The Struggle for Black Equality 1954-1980
This is a particularly good time to examine with Harvard Sitkoff The Struggle for Black Equality, 1954-1980. Civil rights activists are complaining that the gains of the last quarter of a century are under assault. The current administration in Washington has proven antagonistic to Affirmative Action plans, mandatory busing as a remedy for unconstitutional school segregation, and IRS administrative rules that deny tax exemptions to schools that discriminate. Other more extreme measures are being pushed by various senators and representatives. There is a Senate bill that would virtually reverse the Supreme Court’s landmark decision in Brown v. Board of Education by denying lower courts the right to issue almost any kind of desegregation order and another Senate bill that would permit the reopening of closed desegregation cases by any individual in the community even if the desegregation plan has been successful or in effect for several years. In the House there is a proposed constitutional amendment that would prohibit federal courts from issuing any remedies after a finding of constitutional violations. A similar proposed constitutional amendment was only defeated by seven votes in 1979. In this context, it is tempting for civil rights activists to conclude that the nation is abandoning all pretense of a commitment to end discrimination and racial injustice.
The kind of historical perspective that Sitkoff provides, however, suggests that such a conclusion would be premature. As a Northern white college student, Sitkoff had been involved in the Southern black freedom struggle of the early 1960’s. His early optimism and faith in the ultimate triumph of the black campaign for human rights gave way to disillusionment and disenchantment as the struggle failed to sweep away the entrenched racism of American society. As a graduate student, his initial essays minimized the accomplishments of those who had labored to reduce the pervasive racism in our society. Yet further research, focused on the 1930’s and 1940’s, revealed that decades of seemingly limited surface change could nevertheless entail a variety of fundamental changes in the status of race relations that would ultimately lead to significant racial reforms. That insight is clearly reflected in his first book on the subject, A New Deal for Blacks: The Emergence of Civil Rights as a National Issue (1978). While the book details the failures of the New Deal in the area of civil rights, it also shows that the New Deal years constitute a watershed of developments whose outgrowth was a broad-based social movement aimed at bringing about a fuller participation of blacks in American society.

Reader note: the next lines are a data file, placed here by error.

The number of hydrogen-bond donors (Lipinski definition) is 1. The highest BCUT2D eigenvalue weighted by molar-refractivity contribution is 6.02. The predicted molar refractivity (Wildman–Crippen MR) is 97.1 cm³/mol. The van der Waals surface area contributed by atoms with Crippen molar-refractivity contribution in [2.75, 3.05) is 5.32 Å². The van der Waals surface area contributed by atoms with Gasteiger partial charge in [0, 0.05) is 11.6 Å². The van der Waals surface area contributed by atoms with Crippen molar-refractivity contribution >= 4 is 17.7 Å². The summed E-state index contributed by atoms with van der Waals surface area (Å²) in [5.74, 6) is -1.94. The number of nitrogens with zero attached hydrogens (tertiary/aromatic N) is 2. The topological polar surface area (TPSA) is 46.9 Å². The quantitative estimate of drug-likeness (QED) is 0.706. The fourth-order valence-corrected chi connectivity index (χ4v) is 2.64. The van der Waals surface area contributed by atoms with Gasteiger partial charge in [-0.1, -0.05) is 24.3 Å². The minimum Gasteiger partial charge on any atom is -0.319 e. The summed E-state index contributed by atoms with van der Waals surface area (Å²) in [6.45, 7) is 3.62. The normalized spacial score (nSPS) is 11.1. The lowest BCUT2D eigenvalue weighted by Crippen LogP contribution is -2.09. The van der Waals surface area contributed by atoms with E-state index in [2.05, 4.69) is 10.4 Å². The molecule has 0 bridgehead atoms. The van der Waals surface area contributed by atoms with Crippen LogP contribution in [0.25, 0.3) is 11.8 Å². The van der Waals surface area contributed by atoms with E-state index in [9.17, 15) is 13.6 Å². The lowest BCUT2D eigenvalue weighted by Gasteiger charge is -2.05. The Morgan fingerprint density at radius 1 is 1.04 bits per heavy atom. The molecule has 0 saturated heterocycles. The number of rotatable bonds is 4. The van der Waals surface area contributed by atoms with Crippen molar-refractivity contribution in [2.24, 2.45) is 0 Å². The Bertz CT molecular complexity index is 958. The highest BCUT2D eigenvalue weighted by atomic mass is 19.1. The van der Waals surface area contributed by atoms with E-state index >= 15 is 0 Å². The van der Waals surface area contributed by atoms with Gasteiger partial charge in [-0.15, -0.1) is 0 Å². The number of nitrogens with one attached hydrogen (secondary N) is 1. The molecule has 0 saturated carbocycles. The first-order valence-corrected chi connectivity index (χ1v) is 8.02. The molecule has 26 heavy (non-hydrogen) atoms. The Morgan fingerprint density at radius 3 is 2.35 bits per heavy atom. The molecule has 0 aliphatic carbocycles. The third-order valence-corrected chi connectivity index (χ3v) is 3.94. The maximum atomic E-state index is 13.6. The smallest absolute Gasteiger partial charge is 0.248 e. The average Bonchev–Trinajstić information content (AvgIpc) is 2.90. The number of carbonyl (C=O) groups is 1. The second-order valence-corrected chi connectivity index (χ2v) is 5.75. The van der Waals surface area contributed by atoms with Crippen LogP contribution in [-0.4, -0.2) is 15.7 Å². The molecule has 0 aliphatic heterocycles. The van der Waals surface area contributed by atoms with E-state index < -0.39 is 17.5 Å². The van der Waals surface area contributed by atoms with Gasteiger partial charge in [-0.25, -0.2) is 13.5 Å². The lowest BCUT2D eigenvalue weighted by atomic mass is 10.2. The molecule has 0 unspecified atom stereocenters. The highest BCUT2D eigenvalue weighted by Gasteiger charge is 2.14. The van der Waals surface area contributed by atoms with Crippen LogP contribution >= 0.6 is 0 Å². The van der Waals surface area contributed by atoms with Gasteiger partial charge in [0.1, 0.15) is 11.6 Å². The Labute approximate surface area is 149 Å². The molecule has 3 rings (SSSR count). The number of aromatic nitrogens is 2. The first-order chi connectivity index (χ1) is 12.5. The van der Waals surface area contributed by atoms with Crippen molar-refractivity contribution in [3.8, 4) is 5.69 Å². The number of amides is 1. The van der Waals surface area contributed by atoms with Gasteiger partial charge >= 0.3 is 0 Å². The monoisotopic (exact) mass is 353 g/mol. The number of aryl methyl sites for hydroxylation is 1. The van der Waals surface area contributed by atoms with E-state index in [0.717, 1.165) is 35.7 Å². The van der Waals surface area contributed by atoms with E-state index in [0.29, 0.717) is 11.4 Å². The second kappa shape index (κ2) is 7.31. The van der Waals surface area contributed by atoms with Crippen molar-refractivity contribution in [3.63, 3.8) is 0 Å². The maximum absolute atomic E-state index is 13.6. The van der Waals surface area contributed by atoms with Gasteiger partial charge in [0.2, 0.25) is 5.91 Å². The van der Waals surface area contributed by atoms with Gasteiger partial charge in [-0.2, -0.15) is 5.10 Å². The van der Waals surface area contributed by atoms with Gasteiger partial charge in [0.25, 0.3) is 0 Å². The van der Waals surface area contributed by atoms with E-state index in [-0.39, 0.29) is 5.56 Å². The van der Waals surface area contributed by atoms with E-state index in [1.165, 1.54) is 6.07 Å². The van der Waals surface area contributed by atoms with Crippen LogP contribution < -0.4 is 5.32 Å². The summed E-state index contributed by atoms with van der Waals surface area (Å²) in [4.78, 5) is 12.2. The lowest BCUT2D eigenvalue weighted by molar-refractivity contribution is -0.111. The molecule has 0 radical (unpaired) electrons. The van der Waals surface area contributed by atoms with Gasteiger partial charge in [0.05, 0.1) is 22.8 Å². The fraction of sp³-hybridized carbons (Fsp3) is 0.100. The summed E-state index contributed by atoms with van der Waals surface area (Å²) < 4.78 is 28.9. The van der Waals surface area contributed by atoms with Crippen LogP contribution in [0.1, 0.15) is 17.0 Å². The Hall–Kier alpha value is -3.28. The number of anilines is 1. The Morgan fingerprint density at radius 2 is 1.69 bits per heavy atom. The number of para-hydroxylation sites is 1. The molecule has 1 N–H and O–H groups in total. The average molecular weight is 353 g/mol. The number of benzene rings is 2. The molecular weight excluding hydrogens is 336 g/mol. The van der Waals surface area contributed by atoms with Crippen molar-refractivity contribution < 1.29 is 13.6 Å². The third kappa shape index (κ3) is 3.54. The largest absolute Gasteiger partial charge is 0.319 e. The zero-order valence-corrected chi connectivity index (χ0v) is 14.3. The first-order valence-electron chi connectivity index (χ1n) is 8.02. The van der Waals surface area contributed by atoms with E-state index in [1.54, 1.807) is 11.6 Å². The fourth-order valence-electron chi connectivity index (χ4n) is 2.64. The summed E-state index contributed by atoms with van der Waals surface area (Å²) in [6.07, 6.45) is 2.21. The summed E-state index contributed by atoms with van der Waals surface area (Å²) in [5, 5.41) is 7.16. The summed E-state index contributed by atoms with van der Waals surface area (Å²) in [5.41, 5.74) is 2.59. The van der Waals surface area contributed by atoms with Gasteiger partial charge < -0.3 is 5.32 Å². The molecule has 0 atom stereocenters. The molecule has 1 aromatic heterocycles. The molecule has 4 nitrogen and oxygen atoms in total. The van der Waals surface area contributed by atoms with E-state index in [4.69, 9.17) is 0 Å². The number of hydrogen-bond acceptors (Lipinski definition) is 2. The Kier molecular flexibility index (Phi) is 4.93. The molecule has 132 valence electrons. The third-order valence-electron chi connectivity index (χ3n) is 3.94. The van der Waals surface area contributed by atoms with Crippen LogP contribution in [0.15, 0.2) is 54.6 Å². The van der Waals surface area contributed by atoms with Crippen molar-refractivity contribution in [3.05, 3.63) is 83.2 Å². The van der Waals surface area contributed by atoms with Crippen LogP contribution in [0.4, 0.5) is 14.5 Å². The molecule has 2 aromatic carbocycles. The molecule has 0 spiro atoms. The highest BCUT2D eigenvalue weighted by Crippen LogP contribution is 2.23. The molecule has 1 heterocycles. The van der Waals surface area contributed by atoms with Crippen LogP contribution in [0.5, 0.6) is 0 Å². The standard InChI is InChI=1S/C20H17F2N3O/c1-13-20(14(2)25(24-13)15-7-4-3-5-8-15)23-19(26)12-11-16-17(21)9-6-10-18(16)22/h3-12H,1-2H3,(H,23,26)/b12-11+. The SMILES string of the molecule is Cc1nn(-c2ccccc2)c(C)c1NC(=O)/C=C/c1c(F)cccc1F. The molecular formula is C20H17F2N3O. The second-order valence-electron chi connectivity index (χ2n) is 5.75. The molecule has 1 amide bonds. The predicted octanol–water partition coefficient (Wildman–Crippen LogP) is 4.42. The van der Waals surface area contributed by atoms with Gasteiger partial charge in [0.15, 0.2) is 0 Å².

The same deeper perspective informs Sitkoff’s The Struggle for Black Equality, 1954-1980. After sketching important developments before 1954, Sitkoff provides a succinct narrative that captures the drama of the civil rights battle during the period he calls the Second Reconstruction, 1954-1965. The Second Reconstruction period begins with the Supreme Court’s landmark decision in Brown v. Board of Education and ends with the passage of the Voting Rights Act of 1965.